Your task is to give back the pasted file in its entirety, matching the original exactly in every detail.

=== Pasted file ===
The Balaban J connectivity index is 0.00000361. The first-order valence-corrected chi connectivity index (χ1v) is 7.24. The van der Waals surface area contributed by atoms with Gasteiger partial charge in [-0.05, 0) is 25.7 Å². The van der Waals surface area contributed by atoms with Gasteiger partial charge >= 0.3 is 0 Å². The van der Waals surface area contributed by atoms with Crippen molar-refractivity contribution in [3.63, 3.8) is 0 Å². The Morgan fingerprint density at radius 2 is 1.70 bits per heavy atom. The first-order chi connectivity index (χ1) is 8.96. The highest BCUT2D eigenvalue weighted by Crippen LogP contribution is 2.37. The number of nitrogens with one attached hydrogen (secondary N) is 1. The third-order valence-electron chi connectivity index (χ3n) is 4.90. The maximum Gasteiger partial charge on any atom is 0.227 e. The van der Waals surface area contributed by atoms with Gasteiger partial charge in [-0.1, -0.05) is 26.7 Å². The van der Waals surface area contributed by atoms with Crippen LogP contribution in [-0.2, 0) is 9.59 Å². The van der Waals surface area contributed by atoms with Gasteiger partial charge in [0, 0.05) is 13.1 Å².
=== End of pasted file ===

The Balaban J connectivity index is 0.00000361. The first-order valence-corrected chi connectivity index (χ1v) is 7.24. The van der Waals surface area contributed by atoms with Gasteiger partial charge in [-0.05, 0) is 25.7 Å². The van der Waals surface area contributed by atoms with Gasteiger partial charge >= 0.3 is 0 Å². The van der Waals surface area contributed by atoms with Crippen molar-refractivity contribution in [3.63, 3.8) is 0 Å². The Morgan fingerprint density at radius 2 is 1.70 bits per heavy atom. The first-order chi connectivity index (χ1) is 8.96. The highest BCUT2D eigenvalue weighted by Crippen LogP contribution is 2.37. The number of nitrogens with one attached hydrogen (secondary N) is 1. The third-order valence-electron chi connectivity index (χ3n) is 4.90. The maximum Gasteiger partial charge on any atom is 0.227 e. The van der Waals surface area contributed by atoms with Gasteiger partial charge in [-0.1, -0.05) is 26.7 Å². The van der Waals surface area contributed by atoms with Crippen LogP contribution in [-0.2, 0) is 9.59 Å². The van der Waals surface area contributed by atoms with Gasteiger partial charge in [0, 0.05) is 13.1 Å².